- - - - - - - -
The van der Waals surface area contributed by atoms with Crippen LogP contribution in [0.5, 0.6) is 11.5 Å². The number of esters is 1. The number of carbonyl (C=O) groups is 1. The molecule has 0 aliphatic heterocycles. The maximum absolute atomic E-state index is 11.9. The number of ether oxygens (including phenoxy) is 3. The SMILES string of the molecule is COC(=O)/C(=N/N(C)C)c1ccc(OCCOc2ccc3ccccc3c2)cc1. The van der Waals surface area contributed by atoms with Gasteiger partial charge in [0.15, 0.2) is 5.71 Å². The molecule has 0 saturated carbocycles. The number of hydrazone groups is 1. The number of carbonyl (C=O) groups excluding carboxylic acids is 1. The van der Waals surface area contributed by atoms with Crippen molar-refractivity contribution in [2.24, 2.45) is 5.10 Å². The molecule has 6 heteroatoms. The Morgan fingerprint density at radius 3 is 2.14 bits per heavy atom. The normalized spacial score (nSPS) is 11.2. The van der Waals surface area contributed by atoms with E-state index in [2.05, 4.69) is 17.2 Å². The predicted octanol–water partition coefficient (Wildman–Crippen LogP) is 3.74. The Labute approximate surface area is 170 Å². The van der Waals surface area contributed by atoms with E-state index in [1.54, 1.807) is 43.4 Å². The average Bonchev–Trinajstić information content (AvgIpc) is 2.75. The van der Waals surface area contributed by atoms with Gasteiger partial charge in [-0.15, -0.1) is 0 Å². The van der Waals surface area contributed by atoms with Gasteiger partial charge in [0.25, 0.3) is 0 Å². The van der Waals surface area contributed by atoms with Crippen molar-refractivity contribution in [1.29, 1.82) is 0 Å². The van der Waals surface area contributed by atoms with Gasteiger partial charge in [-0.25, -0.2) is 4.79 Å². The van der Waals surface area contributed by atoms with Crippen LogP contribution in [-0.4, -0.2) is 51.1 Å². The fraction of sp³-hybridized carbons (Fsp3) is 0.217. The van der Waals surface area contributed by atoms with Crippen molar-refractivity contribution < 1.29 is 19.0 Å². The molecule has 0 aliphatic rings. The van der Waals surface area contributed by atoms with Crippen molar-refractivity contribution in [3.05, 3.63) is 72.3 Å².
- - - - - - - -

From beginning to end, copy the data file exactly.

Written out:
The van der Waals surface area contributed by atoms with Crippen LogP contribution in [0.5, 0.6) is 11.5 Å². The number of esters is 1. The number of carbonyl (C=O) groups is 1. The molecule has 0 aliphatic heterocycles. The maximum absolute atomic E-state index is 11.9. The number of ether oxygens (including phenoxy) is 3. The SMILES string of the molecule is COC(=O)/C(=N/N(C)C)c1ccc(OCCOc2ccc3ccccc3c2)cc1. The van der Waals surface area contributed by atoms with Gasteiger partial charge in [0.15, 0.2) is 5.71 Å². The molecule has 0 saturated carbocycles. The number of hydrazone groups is 1. The number of carbonyl (C=O) groups excluding carboxylic acids is 1. The van der Waals surface area contributed by atoms with Crippen molar-refractivity contribution in [2.24, 2.45) is 5.10 Å². The molecule has 6 heteroatoms. The Morgan fingerprint density at radius 3 is 2.14 bits per heavy atom. The normalized spacial score (nSPS) is 11.2. The van der Waals surface area contributed by atoms with E-state index in [2.05, 4.69) is 17.2 Å². The predicted octanol–water partition coefficient (Wildman–Crippen LogP) is 3.74. The Labute approximate surface area is 170 Å². The van der Waals surface area contributed by atoms with E-state index in [1.54, 1.807) is 43.4 Å². The average Bonchev–Trinajstić information content (AvgIpc) is 2.75. The van der Waals surface area contributed by atoms with Gasteiger partial charge in [-0.15, -0.1) is 0 Å². The van der Waals surface area contributed by atoms with Gasteiger partial charge in [0.25, 0.3) is 0 Å². The van der Waals surface area contributed by atoms with Crippen molar-refractivity contribution in [1.29, 1.82) is 0 Å². The van der Waals surface area contributed by atoms with Gasteiger partial charge in [-0.25, -0.2) is 4.79 Å². The van der Waals surface area contributed by atoms with Crippen LogP contribution in [-0.4, -0.2) is 51.1 Å². The fraction of sp³-hybridized carbons (Fsp3) is 0.217. The van der Waals surface area contributed by atoms with Crippen molar-refractivity contribution < 1.29 is 19.0 Å². The molecule has 0 aliphatic rings. The van der Waals surface area contributed by atoms with Crippen molar-refractivity contribution in [3.05, 3.63) is 72.3 Å².